• 2
    This finally fixed it for me! CSS changes are now automatically picked up on page refresh after removing the file extensions from imports. Jul 10, 2021 at 19:12
  • 1
    works for me also with scss instead of css! thanks!
    – Andrii
    Nov 3, 2021 at 17:53

To wipe out the asset pipeline cache, a brute force rm -rf tmp/* will suffice. This has certainly fixed a few otherwise inexplicable CSS and JavaScript glitches in my experience. As a preventative measure, it might also be a good idea to clear the cache after upgrading gems or changing the asset pipeline configuration, although this may just be superstition.

Finally, if you are experimenting with rake assets:precompile in your development environment (more on this in a later article), you’ll also want to rm -rf public/assets/* afterwards to clean that up.



You can invoke Rails automagic cache busting by doing the following:

  1. Rename the SASS file as a partial, i.e. with an underscore prefix. E.g. _master.css.scss
  2. Remove the extension from the import. You can keep the paths, but exclude the underscore. E.g. @import 'pages/master';

Now you can make changes in master and have them reflected without messing with the cache manually.

(Note: I'm on Rails 4.2)

  • 1
    OMG this is the answer I've been looking for for 6 hours! It must be some type of miracle that you answered 14 days before me on a 9 year old question! (Rails 5.0)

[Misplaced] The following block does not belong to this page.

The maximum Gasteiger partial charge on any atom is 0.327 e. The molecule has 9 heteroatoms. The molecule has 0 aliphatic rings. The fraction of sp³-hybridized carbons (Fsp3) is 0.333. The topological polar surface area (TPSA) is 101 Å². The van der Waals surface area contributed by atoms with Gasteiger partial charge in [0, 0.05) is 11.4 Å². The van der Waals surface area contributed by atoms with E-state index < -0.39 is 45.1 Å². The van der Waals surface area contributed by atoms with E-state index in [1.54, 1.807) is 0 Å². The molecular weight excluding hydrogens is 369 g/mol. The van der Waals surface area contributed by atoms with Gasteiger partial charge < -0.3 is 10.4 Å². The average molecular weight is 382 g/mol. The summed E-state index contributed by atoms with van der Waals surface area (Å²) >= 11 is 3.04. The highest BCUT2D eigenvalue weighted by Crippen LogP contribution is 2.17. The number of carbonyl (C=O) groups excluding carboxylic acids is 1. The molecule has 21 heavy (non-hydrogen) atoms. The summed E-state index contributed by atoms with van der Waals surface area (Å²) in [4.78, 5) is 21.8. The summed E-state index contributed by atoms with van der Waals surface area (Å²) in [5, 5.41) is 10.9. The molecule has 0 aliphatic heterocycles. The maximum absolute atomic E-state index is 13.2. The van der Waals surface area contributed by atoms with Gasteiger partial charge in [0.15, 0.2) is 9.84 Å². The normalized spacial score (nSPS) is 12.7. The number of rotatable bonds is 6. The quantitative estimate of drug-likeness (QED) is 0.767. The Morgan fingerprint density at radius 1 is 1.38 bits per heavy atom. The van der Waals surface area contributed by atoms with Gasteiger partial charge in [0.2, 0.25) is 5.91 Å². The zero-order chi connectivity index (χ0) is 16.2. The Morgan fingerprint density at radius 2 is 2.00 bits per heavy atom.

– Chloe
    Feb 8, 2020 at 3:25
  • Anyone know why this is? Jul 26, 2020 at 3:33

I had a similar issue with Rails today. I had to re-touch application.scss so that rails didn't use the cached version.

Running rake tmp:cache:clear helped, but it's annoying because I had to run the command every time I updated any partial scss file. :(


Random I was having a caching issue related to using twitter bootstrap and application.css.scss. Basically I changed application.css.scss to just plain application.css and fixed my problem. Maybe this can help you? If you haven't figured it out already.

  • Won't work if you have variables or Sass in your application.scss!
    – Chloe
    Feb 8, 2020 at 3:14

I was having this problem, but I was actually putting css into application.css, rather than into files that it included. I cleared out application.css to simply include all of my css. So, my application.css now looks like this:

 * This is a manifest file that'll be compiled into application.css, which will include all the files
 * listed below.
 * Any CSS and SCSS file within this directory, lib/assets/stylesheets, vendor/assets/stylesheets,
 * or vendor/assets/stylesheets of plugins, if any, can be referenced here using a relative path.
 * You're free to add application-wide styles to this file and they'll appear at the top of the
 * compiled file, but it's generally better to create a new file per style scope.
 *= require_self
 *= require 'bootstrap.min'
 *= require 'global'

My changes are reflected any time I change one of the included files (e.g. global.css)